Life Balance: Myth, Mystery or Must

by Paul Roberts
MDA Foundation Director

 

Written Spring 2016

 

Ask just about anyone “How’s it going?” and you’ll often get “busy” as a reply. Busyness seems to be the gold standard in American values. Life moves at warp speed. Technology offers endless opportunities to stay connected. Success is not found; it’s earned. You have to be busy or life passes you by.


One the other hand, it also seems culturally cool to speak about balance. We seek some kind of equilibrium in our own life. We often evaluate ourselves and others with statements that reflect balance or imbalance according to our point of view. “Yeah, I could make that kind of money if I wanted to work six days a week.” “Maybe I would read more if I didn’t have three small children.” “I value my sleep more than getting up early to exercise.”


I don’t think anyone would argue against the general benefits of balance. Many health concerns —obesity, heart disease, stress, etc.—occur when the diet/exercise and work/play issues get out of balance. The trainers and life coaches of the world recognize this and develop all sorts of plans and mantras to help you establish balance. I’m all for that. I believe without some basic plan to approach life, you have essentially planned to fail. But beware that the myth of perfection doesn’t derail your pursuit.


Some may argue that balance is not realistic or healthy. Gold medal athletes and super successful people rarely surface from a balanced approach. There may well be times that you are “all in” on one aspect of life (education, physical goal, etc.) that you deliberately choose to live in imbalance. But on the whole of life, I think we value well roundedness and health and contentment. Are they achievable?


Traditional life balance models call for 8 hours of work, 8 hours of sleep and 8 hours of personal time. You are probably laughing right now. Yeah, right! But we have to start somewhere, so I thought I would analyze my life against that model. I’m doing this for “science” and not to hold my approach up as any standard. In fact, I hope you will pause to analyze your own balance and reflect upon some of the takeaways below.


Off the top we can all agree that there is no such thing as a “normal” week. We must also acknowledge life has different seasons with different challenges and resources. The single dental student has a dictated schedule and limited resources. The juggling of career and family for the young parent offers a new challenge. The senior dentist with grown children has new frontiers to consider. There also are different personal seasons of growth, grief, hardship and plenty. Life always will be fluid; so must our approach to balance. 


I’m trying a new approach that I like. The lab results on me show (in round terms) the following. I’m up at 5:30. The first two hours are for reflection, exercise and breakfast before I get ready and go to work. I work from 8 to 4:30 with a lunch break. I’m then home by 5. I have about 4.5 to 5 hours before I go to bed. I spend this reading, watching TV with the wife, paying bills, socializing with friends, maintaining the house, running errands, etc. You know—whatever I happen to value or need to do. Then I try to sleep for 8 hours but it usually turns out to be more like 7.5. Let me pause for a brief word about the 48 hours of the weekend. They represent catch-up time and can be used like a wild card depending on your circumstances. Weekends also are good to fuel your passions like recreation, service, faith and hobbies. These are essential to a “balanced” feeling of wellbeing. Back to my sample week, my workday totals are work 7.5 hours, sleep 7.5 hours and around 9 hours in personal time including lunch hour. Seems perfect, right? WRONG!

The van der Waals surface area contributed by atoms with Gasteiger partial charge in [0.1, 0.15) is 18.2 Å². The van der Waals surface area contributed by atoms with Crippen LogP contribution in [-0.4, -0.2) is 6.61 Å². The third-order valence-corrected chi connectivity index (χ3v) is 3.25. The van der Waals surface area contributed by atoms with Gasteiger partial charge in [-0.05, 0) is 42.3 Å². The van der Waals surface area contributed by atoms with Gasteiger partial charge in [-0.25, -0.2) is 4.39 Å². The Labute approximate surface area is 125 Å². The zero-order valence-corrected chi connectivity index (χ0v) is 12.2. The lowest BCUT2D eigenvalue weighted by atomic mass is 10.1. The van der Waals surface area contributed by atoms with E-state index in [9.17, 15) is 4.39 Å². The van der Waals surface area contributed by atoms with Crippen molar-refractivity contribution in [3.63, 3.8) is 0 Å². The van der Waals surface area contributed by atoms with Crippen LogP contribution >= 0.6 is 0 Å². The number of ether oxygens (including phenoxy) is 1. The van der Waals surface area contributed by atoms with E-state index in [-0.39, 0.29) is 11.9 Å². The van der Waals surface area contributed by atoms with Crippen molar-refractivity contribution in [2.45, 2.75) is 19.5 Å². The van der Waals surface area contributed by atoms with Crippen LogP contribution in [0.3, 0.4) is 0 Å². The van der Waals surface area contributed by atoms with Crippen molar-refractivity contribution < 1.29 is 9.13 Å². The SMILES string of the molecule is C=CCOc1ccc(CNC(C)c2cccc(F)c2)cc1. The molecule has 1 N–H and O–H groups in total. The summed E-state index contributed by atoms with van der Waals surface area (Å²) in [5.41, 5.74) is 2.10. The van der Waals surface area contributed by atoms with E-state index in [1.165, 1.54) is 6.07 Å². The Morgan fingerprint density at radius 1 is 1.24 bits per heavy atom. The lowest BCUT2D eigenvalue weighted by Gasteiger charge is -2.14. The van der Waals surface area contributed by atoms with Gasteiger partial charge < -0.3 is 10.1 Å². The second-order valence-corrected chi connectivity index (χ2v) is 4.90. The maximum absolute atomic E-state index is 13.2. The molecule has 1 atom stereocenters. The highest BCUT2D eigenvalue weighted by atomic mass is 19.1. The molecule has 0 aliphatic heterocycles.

No week is normal and every season is different, remember? My season is empty nest with working wife. We have way less house management stress without homework, kid activities, etc. Sanity has finally returned! Beyond that I often stay late at work or travel late on the road. An overindulgent meal or drink may cause me to skimp on exercise. My mood or current issues may wreak havoc on my personal time. For me the key is not exact repetition within rigid time frames. It’s work towards the goal and roll with the punches. What can we take away from this reflection on balance? May I suggest a few thinking points?

 

  • Have some sort of plan for the “balance” you wish to see in your life. 

  • Recognize your season of life and give yourself grace accordingly.

  • Don’t get caught up in comparison with other’s seasons of life. Embrace where you are.

  • Don’t be misled by the myth of perfection. Life will always be busy and messy. You are just seeking to keep solid footing. After all, isn’t that what balance is about?

  • When you feel dangerously out of balance, reach out. There are people who care and resources that can help bring you back toward equilibrium. 


Postscript: These are the musings of a middle-aged man who is not a health professional or life coach. He just thinks about these things a lot as he considers how to grow the wellness aspect of the Dental Well Being Foundation. He believes a healthy member is a happy and productive member. Keep watching for new web developments and opportunities. 

According to a study published in the Journal of the American Dental Association, up to 38 percent of surveyed dentists reported symptoms that can lead to depression and anxiety. Additional research suggests that stress related to the profession of dentistry increases the chances of divorce, depression, alcohol and suicide. 

Additional stress is added simply by choosing the dental profession.

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The DWBF is a 501(c)3 charitable foundation created by the Missouri Dental Association.